Nav: Home

Optimized sensors to study learning and memory

March 09, 2017

Learning and memory are crucial aspects of everyday life. When we learn, our neurons use chemical and molecular signals to change their shapes and strengthen connections between neurons, a process known as synaptic plasticity. In Ryohei Yasuda's lab at Max Planck Florida Institute for Neuroscience (MPFI), scientists are working to understand how these molecules send messages throughout the neuron. To achieve this, his team is constantly working to develop high-resolution imaging techniques to visualize the activity and location of the molecules involved in the process. Ada Tang, Ph.D., a postdoctoral researcher in Yasuda's lab, developed new molecular biosensors, which helped her visualize the activity of two signaling proteins crucial to synaptic plasticity, ERK and PKA. These proteins send messages to other proteins by adding a phosphate group to the target proteins. The team found that these proteins, which were already known to play a role in synaptic plasticity, learning, and memory, have surprising properties in their activity. The work was published in March 2017 in Neuron.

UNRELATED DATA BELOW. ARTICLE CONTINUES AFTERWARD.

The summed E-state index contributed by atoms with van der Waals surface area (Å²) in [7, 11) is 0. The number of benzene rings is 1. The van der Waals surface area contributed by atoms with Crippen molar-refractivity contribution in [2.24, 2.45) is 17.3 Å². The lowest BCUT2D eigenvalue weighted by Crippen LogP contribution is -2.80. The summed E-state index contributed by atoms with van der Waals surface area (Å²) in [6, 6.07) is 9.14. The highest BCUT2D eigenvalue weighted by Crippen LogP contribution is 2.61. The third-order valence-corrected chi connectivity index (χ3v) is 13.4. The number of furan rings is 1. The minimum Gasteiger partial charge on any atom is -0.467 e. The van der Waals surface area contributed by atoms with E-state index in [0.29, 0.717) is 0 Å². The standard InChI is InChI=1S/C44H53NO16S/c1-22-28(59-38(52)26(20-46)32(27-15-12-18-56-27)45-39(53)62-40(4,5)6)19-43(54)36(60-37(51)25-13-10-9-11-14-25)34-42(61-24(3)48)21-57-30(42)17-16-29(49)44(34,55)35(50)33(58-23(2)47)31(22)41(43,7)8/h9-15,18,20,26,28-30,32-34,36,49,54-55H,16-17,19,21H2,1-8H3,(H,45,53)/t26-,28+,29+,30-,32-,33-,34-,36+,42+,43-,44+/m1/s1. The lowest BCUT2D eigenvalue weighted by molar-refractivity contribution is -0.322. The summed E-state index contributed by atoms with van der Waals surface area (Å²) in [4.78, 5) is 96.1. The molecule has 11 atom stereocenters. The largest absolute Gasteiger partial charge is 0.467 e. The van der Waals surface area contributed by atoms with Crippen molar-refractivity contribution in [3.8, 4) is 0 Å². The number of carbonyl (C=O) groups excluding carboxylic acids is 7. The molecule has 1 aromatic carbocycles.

Dendrites are thin extensions that come out of a neuron's cell body and receive messages from other neurons. They branch out to form a tree-like structure, each branch typically extending tens of micrometers. They are covered by spines: tiny protrusions that receive inputs from other neurons and initiate molecular signals inside the cell. When a spine is strongly stimulated, it grows and strengthens to encode memories. Scientists have previously used traditional pharmacological methods such as western blotting to determine the activity of ERK and PKA averaged over many cells, but they haven't been able to visualize the molecules directly in dendritic spines because of their small size.

To design sensors sensitive enough to visualize these molecules, Tang created a new dye molecule, sREAChet, a modified dark but light-absorbing molecule. When she linked sREAChet with both green fluorescent protein (GFP) and a target peptide of the protein, she found that it could readout the activity of the protein with 2-3 times higher sensitivity compared to previous sensors. This made the sensitivity sufficient for imaging activity in single dendritic spines. "These sensors will be useful for researchers in a broad field of cell biology since ERK and PKA are involved in a variety of phenomena in cells and their abnormal activity is related to many diseases including cancer and mental diseases," explained Yasuda.